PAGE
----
How Men and Women Communicate Differently


Men and women are such different creatures in so many ways, from our physical anatomy to the way our minds work. Countless books have been written for both genders in an attempt to help them better understand one another, but despite the numerous guides, movies, seminars and life coaches, we still find ourselves facing the same problems: Why does my boyfriend get so defensive? Why doesn’t he understand me/listen more? When will we all just get along?

The old adage Can’t live with them, can’t live without them comes to mind here. It’s an ongoing predicament that never seems to go away, and while there may never be one cure or solution for this issue, by attempting to understand the differences between the way men and women communicate, we are at least paving a smoother road for ourselves that will help decrease the severity of our issues with one another.


Women love to gather around together and just talk about different things, especially their feelings, and they tend to use communication to discover how they are feeling and what exactly they want to see. Women view conversation as a way to share and increase intimacy with their partners and often feel rejected or turned down when they discover that their boyfriend/husband doesn’t want to participate in this “bonding time” with them.

Men, on the other hand, view communication the same way they approach shopping: with a clear purpose. Unlike women who often just go to the mall to look around and hope to be inspired or motivated by certain items that cross their path, men don’t want to go out of their way to meander around. If there’s something they want, they’re going to go get it. If they aren’t seeking anything in specific, they’re not going to go out of their way. This is why men don’t talk as much as women – they like to have a deep conversation when there is a point that needs to be made or a problem that needs to be solved. When men say they are simple creatures, believe them.


Men tend to be more efficient when it comes to time management; women like to take their time when communicating to explore various issues, organize their thoughts and so forth in order to discover what exactly it is they are trying to say. Women aren’t necessarily trying to pinpoint a solution either; they just want someone to listen, understand and support them. This is why women can spend hours talking about their day, while their man will simply say that it was “good” or “busy.” Men try to filter the details and only share what they consider essential information.


When men become upset or stressed out, they often become quiet and withdraw into themselves, trying to forget their problems by watching television, playing video games or doing other mindless activities. They are less likely to want to communicate during these time periods and often withdraw further when their female counterparts try to press them to talk more (not that they’re Chatty Kathies to begin with). Women, on the other hand, misinterpret this silence as a sign that their partner is losing interest or that she is failing to be a good partner to him and that he is withdrawing from her as a form of punishment.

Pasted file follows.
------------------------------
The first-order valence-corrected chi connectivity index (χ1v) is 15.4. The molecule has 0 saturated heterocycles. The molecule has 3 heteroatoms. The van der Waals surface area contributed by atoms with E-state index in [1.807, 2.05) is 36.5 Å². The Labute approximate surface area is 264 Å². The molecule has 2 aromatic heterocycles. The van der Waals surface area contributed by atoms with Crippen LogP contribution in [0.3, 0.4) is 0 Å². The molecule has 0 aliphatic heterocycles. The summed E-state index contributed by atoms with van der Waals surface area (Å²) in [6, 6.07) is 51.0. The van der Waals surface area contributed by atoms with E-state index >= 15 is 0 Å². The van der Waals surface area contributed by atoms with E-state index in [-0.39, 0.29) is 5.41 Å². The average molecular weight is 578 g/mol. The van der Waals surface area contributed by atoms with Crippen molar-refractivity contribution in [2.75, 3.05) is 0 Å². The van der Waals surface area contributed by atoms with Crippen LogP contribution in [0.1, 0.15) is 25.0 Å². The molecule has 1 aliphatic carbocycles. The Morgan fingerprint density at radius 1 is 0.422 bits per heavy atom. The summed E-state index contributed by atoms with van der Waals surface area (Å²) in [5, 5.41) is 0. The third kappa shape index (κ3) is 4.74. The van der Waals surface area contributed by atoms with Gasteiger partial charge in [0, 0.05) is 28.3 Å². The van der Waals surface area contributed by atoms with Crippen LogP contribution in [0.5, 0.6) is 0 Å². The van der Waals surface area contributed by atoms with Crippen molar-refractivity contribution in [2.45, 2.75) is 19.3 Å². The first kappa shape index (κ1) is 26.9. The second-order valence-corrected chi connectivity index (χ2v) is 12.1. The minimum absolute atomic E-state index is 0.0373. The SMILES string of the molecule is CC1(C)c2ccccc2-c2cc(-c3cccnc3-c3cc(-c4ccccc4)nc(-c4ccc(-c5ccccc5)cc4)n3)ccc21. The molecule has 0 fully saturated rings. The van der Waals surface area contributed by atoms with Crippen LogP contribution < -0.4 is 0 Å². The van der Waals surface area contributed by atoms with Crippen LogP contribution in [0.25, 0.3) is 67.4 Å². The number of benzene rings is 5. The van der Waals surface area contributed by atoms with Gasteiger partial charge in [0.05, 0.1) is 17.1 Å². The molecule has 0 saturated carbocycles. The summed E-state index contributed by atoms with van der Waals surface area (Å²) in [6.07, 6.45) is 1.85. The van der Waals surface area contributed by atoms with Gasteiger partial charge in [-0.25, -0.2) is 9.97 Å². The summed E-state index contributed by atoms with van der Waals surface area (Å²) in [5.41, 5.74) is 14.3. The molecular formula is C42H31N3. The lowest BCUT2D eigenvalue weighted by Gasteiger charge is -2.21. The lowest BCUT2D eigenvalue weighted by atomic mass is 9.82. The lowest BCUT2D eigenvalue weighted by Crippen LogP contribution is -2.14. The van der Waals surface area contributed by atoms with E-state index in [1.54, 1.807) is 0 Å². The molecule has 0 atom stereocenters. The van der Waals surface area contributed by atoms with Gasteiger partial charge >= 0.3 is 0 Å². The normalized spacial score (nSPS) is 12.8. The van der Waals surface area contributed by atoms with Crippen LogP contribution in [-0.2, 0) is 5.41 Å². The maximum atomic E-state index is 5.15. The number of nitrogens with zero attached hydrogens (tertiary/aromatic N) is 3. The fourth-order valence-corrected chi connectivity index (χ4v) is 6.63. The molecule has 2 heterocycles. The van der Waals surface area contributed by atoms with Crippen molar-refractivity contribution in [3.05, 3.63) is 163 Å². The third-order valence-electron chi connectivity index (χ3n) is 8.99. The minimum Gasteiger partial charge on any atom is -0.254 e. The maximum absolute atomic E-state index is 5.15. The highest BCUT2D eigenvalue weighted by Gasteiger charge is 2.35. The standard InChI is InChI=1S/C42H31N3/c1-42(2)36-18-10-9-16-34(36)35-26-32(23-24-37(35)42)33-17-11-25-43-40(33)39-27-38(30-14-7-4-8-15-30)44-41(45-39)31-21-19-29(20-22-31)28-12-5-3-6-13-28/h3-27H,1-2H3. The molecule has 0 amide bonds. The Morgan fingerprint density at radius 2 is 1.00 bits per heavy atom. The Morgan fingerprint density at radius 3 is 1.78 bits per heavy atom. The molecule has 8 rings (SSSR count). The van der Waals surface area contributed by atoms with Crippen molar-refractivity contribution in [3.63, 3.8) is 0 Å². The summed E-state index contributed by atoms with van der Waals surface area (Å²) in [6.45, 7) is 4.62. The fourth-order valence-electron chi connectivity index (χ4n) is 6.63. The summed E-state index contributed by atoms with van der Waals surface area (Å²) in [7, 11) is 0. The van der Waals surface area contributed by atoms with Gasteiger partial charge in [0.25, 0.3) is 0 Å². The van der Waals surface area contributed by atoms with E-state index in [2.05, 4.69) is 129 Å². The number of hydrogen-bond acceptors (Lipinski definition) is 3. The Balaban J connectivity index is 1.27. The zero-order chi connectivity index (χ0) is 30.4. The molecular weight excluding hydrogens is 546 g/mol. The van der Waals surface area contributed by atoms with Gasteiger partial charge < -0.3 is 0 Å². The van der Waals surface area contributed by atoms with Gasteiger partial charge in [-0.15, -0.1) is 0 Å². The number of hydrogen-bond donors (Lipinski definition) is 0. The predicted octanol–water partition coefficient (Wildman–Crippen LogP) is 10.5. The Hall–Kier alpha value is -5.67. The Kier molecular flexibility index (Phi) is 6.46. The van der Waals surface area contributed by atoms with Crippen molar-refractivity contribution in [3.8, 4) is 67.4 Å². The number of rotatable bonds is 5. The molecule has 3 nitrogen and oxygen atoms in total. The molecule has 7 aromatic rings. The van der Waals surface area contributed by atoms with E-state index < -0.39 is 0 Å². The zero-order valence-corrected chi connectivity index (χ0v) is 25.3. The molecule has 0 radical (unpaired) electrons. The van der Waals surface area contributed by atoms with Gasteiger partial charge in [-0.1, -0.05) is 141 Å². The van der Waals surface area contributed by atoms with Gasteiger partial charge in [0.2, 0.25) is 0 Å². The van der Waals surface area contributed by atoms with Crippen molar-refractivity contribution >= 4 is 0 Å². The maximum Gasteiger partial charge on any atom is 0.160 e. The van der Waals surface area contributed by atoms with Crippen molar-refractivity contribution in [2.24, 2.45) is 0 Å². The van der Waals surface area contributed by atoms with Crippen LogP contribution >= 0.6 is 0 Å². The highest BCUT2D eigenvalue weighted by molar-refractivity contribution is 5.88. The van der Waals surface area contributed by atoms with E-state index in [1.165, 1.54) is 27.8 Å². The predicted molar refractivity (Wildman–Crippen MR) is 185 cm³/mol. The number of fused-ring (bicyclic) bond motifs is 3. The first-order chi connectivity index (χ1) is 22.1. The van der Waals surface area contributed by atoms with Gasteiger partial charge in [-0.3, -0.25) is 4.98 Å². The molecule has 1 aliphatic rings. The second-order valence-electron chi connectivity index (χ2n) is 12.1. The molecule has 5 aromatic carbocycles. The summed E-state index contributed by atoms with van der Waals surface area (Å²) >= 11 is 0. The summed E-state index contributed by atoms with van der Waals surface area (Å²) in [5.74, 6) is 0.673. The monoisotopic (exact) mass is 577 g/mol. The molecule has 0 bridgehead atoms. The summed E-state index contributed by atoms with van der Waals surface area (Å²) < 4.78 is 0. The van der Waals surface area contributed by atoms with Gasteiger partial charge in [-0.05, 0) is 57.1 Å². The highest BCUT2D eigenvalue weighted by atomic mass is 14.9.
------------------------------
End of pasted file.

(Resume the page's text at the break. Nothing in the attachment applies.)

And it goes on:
This can be alleviated by giving in to your partner’s need for space, which he will in turn take as you trusting him to work out his problem on his own. Most problems, like a bad day at work, come and go quickly and often won’t matter in the days to come. Sometimes they aren’t even worth talking about or getting upset over because by the time the conversation is started, the problem is already over with so why dwell on it further?

Men also respond to silence better than sound, which is interesting to note. Think back to when you were in high school and your parents would try to lecture you. Most likely you tuned them out or covered your ears and refused to listen to them. If you’re constantly yelling and nagging your man, he is going to want to push you away and not be around you. But if you back off, give him space and even ignore him a little, it’s going to have a greater impact and he is more likely going to come around and try to find out what’s wrong.

Telling vs. Suggesting

If there is one thing that anyone regardless of their gender hates, it’s being told what to do. Men have egos and can be sensitive when they feel that their performance, ability and manliness is at stake or being judged. All men want to do a good job and when their partner says “You should do X,” they take it as an insult and may even get defensive. We women think we’re being constructive when we tell them how they should do something but then it just ends up creating more conflict.

I’ve learned from my personal experience to suggest something instead of telling my boyfriend to do something. I’ve also learned that it’s in my best interest to reinforce positive behavior than it is to reprimand negative behavior. First off, I’m not his mother, so it isn’t my job to play disciplinarian and I know he would only resent me for that. Instead, when my boyfriend does something the way I like, I make sure to give him lots of praise and tell him how happy I am – after being met with this positive reaction, he will feel encouraged to do it again in the future.

Just like you hated being given limits by your parents when you were a teenager, the same goes for men. If you blatantly tell your boyfriend that he can’t have a guys’ night or do something, he’s only going to want to do it more. But if you just give in and trust him (and don’t get me wrong, this isn’t easy but it can be accomplished with practice), not only will you find that your boyfriend doesn’t argue with you but you’ll also discover that he won’t even want to do the things you don’t want him to do. In fact, he may even want to spend more time with you…

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